"Liverpool probably is not even among the top 10 teams in Europe," says Torres, "because it doesn't have a good goalkeeper. It doesn't have a good defence. It only has one international-class defender—Virgil van Dijk. Its full-backs are very limited. Maybe they're strong, fast; they're able to do OK in the English Premier League, but none of them signed for Chelsea or Manchester City or Manchester United because they don't have the level to play for those teams. The full-backs for Tottenham Hotspur are much better than Liverpool's.
"Liverpool's midfield has players who are also forceful, disciplined, self-sacrificing. They know their profession. They are tradesmen. Footballers like Jordan Henderson and James Milner are footballers that lack creativity. There are other British teams with better midfielders. Liverpool doesn't have a player like [Paul] Pogba, nor [Ilkay] Gundogan, nor [Kevin] De Bruyne nor [David] Silva, nor Dele Alli in the centre of their midfield. Liverpool is missing footballers in this part of the pitch with ingenuity."
Torres admires the pragmatic mind of Klopp. He is a coach whom Roncero believes will be first in line to replace Zidane when the Frenchman leaves Real Madrid. There is nothing wantonly cavalier about Klopp's philosophy of football, argued Torres. The gung-ho brand of football Liverpool play springs from necessity; Klopp makes do with the resources at his disposal. He is compelled to make his team adventurous.
"Klopp couldn't come from any other place in the world than Germany," says Torres. "He's from a very defined school. He places a lot of emphasis on physicality. He's modern. He understands contemporary football very well. He's not crazy. The other way around—if he were crazy, he wouldn't have been able to get a team with a lot of deficiencies to the final of the Champions League. He's a very rational coach even if he seems very boisterous and sentimental.
"Klopp has no other option than to be reckless—reckless in the sense of being very attacking. It's a calculation. If his team doesn't attack like crazy, they're lost. They're dead because they don't have players who can defend a lead. They don't have a competent defence. They don't have a midfield that can dictate the rhythm of a game. This is the reason they attack like crazy."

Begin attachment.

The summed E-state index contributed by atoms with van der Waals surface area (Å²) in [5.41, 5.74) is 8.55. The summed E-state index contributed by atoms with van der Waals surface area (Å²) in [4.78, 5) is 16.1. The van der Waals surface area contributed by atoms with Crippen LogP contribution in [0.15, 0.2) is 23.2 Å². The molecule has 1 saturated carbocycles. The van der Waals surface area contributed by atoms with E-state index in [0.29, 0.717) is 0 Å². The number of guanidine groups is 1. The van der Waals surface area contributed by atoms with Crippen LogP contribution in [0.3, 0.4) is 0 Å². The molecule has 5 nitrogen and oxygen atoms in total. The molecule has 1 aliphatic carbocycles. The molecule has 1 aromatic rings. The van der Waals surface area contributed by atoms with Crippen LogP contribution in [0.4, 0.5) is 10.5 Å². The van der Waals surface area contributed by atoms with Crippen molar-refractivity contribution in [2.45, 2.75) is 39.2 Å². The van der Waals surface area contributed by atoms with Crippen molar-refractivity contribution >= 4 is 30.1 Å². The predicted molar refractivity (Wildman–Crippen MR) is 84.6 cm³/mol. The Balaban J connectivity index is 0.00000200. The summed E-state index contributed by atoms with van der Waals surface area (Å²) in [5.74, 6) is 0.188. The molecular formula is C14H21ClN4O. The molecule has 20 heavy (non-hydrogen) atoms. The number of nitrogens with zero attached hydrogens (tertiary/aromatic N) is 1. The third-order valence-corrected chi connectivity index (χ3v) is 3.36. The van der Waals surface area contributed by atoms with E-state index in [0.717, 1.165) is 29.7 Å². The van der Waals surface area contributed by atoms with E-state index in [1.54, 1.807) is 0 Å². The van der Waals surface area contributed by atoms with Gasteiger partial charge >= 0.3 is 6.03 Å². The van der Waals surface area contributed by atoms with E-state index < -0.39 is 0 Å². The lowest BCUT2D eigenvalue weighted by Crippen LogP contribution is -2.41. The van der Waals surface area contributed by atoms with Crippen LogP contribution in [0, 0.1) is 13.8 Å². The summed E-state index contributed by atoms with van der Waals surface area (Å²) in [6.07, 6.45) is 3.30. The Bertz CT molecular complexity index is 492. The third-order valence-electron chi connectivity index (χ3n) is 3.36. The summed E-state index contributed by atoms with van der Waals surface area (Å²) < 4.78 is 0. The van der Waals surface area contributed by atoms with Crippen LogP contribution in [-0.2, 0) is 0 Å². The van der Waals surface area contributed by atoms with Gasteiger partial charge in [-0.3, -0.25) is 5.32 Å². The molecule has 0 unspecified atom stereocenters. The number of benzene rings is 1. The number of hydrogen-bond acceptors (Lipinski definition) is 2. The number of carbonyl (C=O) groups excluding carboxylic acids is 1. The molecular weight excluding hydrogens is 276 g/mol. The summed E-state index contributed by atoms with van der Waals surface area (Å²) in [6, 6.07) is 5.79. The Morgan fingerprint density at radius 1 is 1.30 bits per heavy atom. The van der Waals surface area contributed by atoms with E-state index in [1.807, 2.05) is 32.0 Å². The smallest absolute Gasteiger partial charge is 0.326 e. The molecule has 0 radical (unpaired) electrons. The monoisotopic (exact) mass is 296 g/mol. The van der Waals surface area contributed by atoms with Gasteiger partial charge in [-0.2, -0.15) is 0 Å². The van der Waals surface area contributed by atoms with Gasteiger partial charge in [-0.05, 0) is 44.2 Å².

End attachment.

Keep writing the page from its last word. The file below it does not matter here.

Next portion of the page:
In Salah, Liverpool has a player who has wreaked havoc on defences in England and around Europe this season in an unexpected, thrilling manner. A defining performance in the final at Kiev could put him in the shop window as a future Real Madrid player, reckons Roncero, although both Roncero and Torres say Neymar Jr. is the Real Madrid president's prime target in this summer's transfer market.
"I don't think Mo Salah will be a Galactico in the future," says the well-informed Torres. "Florentino wants to buy other footballers. Florentino wants to buy Neymar. He doesn't have the money to buy Mo Salah. If he can't buy Neymar, he intends to buy Harry Kane or Eden Hazard. Real Madrid have never been interested in buying Mo Salah from what I know."
All eyes will be on Salah to see if he can be decisive in Saturday's final (7:45 p.m. BST, 2:45 p.m. ET). He's part of an irrepressible attacking trident that threatens to derail Real Madrid's ambition to win a fourth UEFA Champions League crown in five seasons. It would be an achievement Real Madrid captain Sergio Ramos stated would cement their place in the history books as the defining team of an era, per Marca. It all hinges on which Liverpool turns up.
"Real Madrid have respect for Liverpool because they are a team, who, if they are inspired, they can make your evening bitter," says Roncero. "Man City saw that at Anfield in the quarter-final. Some people here have that match in their mind as an example of what Liverpool are capable of or the 60 minutes they played against Roma at Anfield. Liverpool have a lot of football, and for that reason, Madrid have respect, but not fear."
All quotes and information obtained firsthand unless otherwise indicated.